Child abuse, a form of violence inflicted on children, is a complex, insidious problem that, although occurring more frequently in families residing in poverty, cuts across all sectors of society. The human costs of child abuse are a litany of biological and psychological tragedies that may last a lifetime. The economic costs for American society are astronomical, with billions of dollars spent in psychiatric, social services, educational, and justice system costs, as well as lessened productivity for a generation of abused children. Discovering the processes underlying the development of psychopathology and resilience among these traumatized children offers great promise for translating these findings to inform prevention, intervention, and social policy initiatives. Child abuse is a pathogenic relational experience that represents one of the most adverse and stressful challenges confronting children. Before effective treatments can be developed, a clear understanding of the mechanisms and processes that initiate and maintain the developmental pathways to maladaptation and mental disorder in abused children is needed. The discovery of processes that contribute to abused children averting mental disorder can be very informative in guiding translational research and treatment development. Because research on the causes and consequences of child abuse has largely focused on a single level of analysis, the present application addresses this significant gap in the literature through implementing a multiple levels of analysis perspective. In the context of a research day camp, two cohorts of 8- to 10-year-old abused and nonmaltreated children (N = 500) will be assessed in two consecutive summers over four years. The interrelations among genetic, neuroendocrine, neurophysiological, neurocognitive, self-system, inter- personal, and emotion regulation domains will be examined in order to elucidate an integrative understanding of trauma-related psychopathology in abused children. The measurement battery is diverse and is comprised of interviews, observations, experimental paradigms, child and adult reports, and molecular genetic, neurophysiological, neuroendocrine and neurocognitive assessments of biological and behavioral functioning. This multi-level, multi-measure, multi-informant approach will enable researchers to comprehend the complexity of the full range of adaptation and maladaptation in abused children. The proposed research, through attention to expected individual differences among abused children, will emphasize varied patterns of adaptation to traumatic experiences and associated biological and psychological processes contributing to these differentiated patterns. The findings will augment the knowledge base regarding the sequelae of child abuse and the etiology of trauma-based psychopathology, and the knowledge gained will inform prevention and intervention initiatives to divert abused children from the development of trauma-related psychopathology and contribute toward reducing the burden of mental illness in traumatized children.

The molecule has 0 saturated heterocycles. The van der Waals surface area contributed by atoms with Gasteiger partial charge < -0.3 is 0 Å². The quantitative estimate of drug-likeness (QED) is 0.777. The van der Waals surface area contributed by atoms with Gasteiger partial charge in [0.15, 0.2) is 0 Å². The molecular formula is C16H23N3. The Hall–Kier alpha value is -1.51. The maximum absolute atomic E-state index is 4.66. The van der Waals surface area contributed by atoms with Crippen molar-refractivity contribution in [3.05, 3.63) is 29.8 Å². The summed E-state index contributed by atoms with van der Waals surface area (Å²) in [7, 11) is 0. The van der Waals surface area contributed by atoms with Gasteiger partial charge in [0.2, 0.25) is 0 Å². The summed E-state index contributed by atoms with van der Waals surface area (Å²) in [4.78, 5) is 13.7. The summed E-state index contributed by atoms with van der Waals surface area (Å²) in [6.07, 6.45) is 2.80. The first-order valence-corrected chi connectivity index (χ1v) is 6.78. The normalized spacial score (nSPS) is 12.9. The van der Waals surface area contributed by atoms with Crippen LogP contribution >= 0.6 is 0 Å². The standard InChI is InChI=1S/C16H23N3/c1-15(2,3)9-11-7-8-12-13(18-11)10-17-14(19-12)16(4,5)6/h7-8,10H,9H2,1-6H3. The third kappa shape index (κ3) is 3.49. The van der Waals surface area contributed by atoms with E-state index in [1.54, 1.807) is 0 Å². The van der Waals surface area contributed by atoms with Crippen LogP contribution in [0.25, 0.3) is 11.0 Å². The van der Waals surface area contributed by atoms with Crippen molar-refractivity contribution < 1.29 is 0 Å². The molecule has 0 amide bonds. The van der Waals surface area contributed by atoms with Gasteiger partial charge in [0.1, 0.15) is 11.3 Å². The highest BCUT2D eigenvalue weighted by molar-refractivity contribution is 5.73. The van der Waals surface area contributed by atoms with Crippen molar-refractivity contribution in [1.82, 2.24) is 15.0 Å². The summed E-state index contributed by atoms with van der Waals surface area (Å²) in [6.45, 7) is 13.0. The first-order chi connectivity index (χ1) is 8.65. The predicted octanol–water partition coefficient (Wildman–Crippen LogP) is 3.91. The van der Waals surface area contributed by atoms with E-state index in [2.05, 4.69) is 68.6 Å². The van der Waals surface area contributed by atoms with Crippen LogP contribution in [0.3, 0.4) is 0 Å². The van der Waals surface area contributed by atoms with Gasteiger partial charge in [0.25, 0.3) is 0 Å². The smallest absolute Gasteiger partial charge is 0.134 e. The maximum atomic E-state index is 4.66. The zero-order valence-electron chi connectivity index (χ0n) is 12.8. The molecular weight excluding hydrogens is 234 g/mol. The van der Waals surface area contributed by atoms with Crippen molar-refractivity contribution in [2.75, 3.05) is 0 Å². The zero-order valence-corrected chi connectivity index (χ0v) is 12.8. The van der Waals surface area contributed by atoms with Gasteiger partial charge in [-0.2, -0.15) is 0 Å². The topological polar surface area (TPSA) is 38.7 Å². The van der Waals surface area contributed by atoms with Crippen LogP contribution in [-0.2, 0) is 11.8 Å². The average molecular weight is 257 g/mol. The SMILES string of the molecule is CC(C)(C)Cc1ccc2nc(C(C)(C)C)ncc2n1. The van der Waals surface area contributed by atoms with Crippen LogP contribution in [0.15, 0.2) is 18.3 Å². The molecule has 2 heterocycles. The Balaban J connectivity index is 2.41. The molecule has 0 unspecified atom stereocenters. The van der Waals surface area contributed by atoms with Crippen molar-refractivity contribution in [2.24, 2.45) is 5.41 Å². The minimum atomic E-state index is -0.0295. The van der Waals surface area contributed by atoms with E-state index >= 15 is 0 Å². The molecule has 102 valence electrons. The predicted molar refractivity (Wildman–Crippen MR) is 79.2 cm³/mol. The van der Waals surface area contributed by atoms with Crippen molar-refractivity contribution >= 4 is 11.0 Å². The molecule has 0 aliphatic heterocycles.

Child abuse, including sexual, physical, and emotional abuse, exerts a pernicious toll on the biological and psychological development of children, rendering them likely to be more vulnerable to being subjected to and traumatized by community violence and to be at heightened risk for the emergence of mental disorders across the life course. The findings obtained in the shot-term longitudinal investigation of abused and nonmaltreated children describe in this application will enhance understanding of the biological and psychological pathways to psychopathology and resilience in abused children. Importantly, they also will guide translational research through informing preventive and intervention initiatives aimed at diverting abused children from psychopathology and reducing the burden of mental illness in these traumatized children.
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